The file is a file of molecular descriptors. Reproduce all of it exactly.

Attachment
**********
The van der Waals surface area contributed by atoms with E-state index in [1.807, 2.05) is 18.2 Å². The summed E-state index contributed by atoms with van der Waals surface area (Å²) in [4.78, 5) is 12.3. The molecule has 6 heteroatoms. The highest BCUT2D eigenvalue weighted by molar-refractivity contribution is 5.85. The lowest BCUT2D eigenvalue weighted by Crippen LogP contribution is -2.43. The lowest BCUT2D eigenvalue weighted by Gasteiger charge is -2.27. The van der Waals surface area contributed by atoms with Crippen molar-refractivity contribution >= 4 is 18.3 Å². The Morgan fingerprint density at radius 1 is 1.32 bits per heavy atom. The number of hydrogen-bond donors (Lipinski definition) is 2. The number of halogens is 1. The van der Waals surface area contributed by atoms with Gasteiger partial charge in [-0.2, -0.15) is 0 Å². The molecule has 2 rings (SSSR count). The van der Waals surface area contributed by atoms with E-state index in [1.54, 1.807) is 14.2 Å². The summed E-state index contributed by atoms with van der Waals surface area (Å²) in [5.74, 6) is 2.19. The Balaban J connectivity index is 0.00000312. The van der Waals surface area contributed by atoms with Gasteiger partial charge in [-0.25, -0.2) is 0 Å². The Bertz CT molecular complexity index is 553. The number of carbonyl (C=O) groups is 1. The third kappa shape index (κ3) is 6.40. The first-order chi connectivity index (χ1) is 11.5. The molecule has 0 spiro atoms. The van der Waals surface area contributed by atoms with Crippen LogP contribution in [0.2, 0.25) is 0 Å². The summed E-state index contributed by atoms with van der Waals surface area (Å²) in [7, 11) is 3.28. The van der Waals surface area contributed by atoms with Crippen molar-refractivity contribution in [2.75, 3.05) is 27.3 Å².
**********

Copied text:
The van der Waals surface area contributed by atoms with E-state index in [1.807, 2.05) is 18.2 Å². The summed E-state index contributed by atoms with van der Waals surface area (Å²) in [4.78, 5) is 12.3. The molecule has 6 heteroatoms. The highest BCUT2D eigenvalue weighted by molar-refractivity contribution is 5.85. The lowest BCUT2D eigenvalue weighted by Crippen LogP contribution is -2.43. The lowest BCUT2D eigenvalue weighted by Gasteiger charge is -2.27. The van der Waals surface area contributed by atoms with Crippen molar-refractivity contribution >= 4 is 18.3 Å². The Morgan fingerprint density at radius 1 is 1.32 bits per heavy atom. The number of hydrogen-bond donors (Lipinski definition) is 2. The number of halogens is 1. The van der Waals surface area contributed by atoms with Gasteiger partial charge in [-0.2, -0.15) is 0 Å². The molecule has 2 rings (SSSR count). The van der Waals surface area contributed by atoms with E-state index in [1.54, 1.807) is 14.2 Å². The summed E-state index contributed by atoms with van der Waals surface area (Å²) in [5.74, 6) is 2.19. The Balaban J connectivity index is 0.00000312. The van der Waals surface area contributed by atoms with Gasteiger partial charge in [-0.25, -0.2) is 0 Å². The Bertz CT molecular complexity index is 553. The number of carbonyl (C=O) groups is 1. The third kappa shape index (κ3) is 6.40. The first-order chi connectivity index (χ1) is 11.5. The molecule has 0 spiro atoms. The van der Waals surface area contributed by atoms with Crippen LogP contribution in [0.2, 0.25) is 0 Å². The summed E-state index contributed by atoms with van der Waals surface area (Å²) in [7, 11) is 3.28. The van der Waals surface area contributed by atoms with Crippen molar-refractivity contribution in [2.75, 3.05) is 27.3 Å².